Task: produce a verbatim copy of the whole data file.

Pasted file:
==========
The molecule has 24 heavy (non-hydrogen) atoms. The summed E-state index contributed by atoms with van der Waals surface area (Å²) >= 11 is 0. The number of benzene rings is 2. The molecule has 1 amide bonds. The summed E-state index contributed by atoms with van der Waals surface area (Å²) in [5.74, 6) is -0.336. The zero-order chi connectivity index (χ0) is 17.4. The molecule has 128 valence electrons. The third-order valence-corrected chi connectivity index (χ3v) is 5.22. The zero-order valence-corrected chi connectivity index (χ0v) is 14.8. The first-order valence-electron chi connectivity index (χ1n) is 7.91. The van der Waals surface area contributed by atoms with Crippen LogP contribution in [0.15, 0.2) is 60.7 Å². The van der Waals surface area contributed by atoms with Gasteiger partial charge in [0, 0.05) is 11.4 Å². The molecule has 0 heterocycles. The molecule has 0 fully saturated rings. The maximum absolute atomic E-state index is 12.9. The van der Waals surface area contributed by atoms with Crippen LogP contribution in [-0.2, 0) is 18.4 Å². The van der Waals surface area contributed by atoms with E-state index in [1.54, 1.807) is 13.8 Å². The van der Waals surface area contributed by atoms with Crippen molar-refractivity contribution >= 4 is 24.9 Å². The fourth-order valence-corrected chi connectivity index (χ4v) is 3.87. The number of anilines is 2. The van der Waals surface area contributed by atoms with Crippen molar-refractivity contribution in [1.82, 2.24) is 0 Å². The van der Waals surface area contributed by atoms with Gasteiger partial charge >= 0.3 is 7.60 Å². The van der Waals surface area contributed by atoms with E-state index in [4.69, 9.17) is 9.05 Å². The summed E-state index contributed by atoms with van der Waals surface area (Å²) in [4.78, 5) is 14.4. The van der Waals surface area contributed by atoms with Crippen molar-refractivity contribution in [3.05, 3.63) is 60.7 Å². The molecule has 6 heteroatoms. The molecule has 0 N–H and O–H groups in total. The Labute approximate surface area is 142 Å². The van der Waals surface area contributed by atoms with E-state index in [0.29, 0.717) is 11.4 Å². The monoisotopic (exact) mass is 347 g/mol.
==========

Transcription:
The molecule has 24 heavy (non-hydrogen) atoms. The summed E-state index contributed by atoms with van der Waals surface area (Å²) >= 11 is 0. The number of benzene rings is 2. The molecule has 1 amide bonds. The summed E-state index contributed by atoms with van der Waals surface area (Å²) in [5.74, 6) is -0.336. The zero-order chi connectivity index (χ0) is 17.4. The molecule has 128 valence electrons. The third-order valence-corrected chi connectivity index (χ3v) is 5.22. The zero-order valence-corrected chi connectivity index (χ0v) is 14.8. The first-order valence-electron chi connectivity index (χ1n) is 7.91. The van der Waals surface area contributed by atoms with Crippen LogP contribution in [0.15, 0.2) is 60.7 Å². The van der Waals surface area contributed by atoms with Gasteiger partial charge in [0, 0.05) is 11.4 Å². The molecule has 0 heterocycles. The molecule has 0 fully saturated rings. The maximum absolute atomic E-state index is 12.9. The van der Waals surface area contributed by atoms with Crippen LogP contribution in [-0.2, 0) is 18.4 Å². The van der Waals surface area contributed by atoms with E-state index in [1.54, 1.807) is 13.8 Å². The van der Waals surface area contributed by atoms with Crippen molar-refractivity contribution >= 4 is 24.9 Å². The fourth-order valence-corrected chi connectivity index (χ4v) is 3.87. The number of anilines is 2. The van der Waals surface area contributed by atoms with Crippen molar-refractivity contribution in [1.82, 2.24) is 0 Å². The van der Waals surface area contributed by atoms with Gasteiger partial charge >= 0.3 is 7.60 Å². The van der Waals surface area contributed by atoms with E-state index in [4.69, 9.17) is 9.05 Å². The summed E-state index contributed by atoms with van der Waals surface area (Å²) in [4.78, 5) is 14.4. The van der Waals surface area contributed by atoms with Crippen molar-refractivity contribution in [3.05, 3.63) is 60.7 Å². The molecule has 6 heteroatoms. The molecule has 0 N–H and O–H groups in total. The Labute approximate surface area is 142 Å². The van der Waals surface area contributed by atoms with E-state index in [0.29, 0.717) is 11.4 Å². The monoisotopic (exact) mass is 347 g/mol.